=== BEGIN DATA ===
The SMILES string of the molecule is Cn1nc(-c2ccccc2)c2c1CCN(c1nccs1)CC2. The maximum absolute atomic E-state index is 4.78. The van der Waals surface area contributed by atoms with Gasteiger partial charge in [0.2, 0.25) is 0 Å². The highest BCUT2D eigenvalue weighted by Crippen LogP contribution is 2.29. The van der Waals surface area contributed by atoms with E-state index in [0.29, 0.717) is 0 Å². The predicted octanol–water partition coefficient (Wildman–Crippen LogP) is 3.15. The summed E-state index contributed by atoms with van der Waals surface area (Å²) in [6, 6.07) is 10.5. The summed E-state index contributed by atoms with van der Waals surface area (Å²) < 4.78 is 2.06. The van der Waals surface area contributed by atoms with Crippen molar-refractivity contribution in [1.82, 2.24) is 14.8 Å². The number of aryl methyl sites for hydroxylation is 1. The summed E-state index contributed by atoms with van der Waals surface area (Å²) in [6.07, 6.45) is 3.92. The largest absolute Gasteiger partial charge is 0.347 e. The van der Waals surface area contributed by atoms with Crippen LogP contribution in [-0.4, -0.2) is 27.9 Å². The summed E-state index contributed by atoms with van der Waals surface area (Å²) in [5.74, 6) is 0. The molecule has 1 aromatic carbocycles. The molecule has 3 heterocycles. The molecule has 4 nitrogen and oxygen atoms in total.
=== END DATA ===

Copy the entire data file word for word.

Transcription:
The SMILES string of the molecule is Cn1nc(-c2ccccc2)c2c1CCN(c1nccs1)CC2. The maximum absolute atomic E-state index is 4.78. The van der Waals surface area contributed by atoms with Gasteiger partial charge in [0.2, 0.25) is 0 Å². The highest BCUT2D eigenvalue weighted by Crippen LogP contribution is 2.29. The van der Waals surface area contributed by atoms with E-state index in [0.29, 0.717) is 0 Å². The predicted octanol–water partition coefficient (Wildman–Crippen LogP) is 3.15. The summed E-state index contributed by atoms with van der Waals surface area (Å²) in [6, 6.07) is 10.5. The summed E-state index contributed by atoms with van der Waals surface area (Å²) < 4.78 is 2.06. The van der Waals surface area contributed by atoms with Crippen molar-refractivity contribution in [1.82, 2.24) is 14.8 Å². The number of aryl methyl sites for hydroxylation is 1. The summed E-state index contributed by atoms with van der Waals surface area (Å²) in [6.07, 6.45) is 3.92. The largest absolute Gasteiger partial charge is 0.347 e. The van der Waals surface area contributed by atoms with Crippen LogP contribution in [-0.4, -0.2) is 27.9 Å². The summed E-state index contributed by atoms with van der Waals surface area (Å²) in [5.74, 6) is 0. The molecule has 1 aromatic carbocycles. The molecule has 3 heterocycles. The molecule has 4 nitrogen and oxygen atoms in total.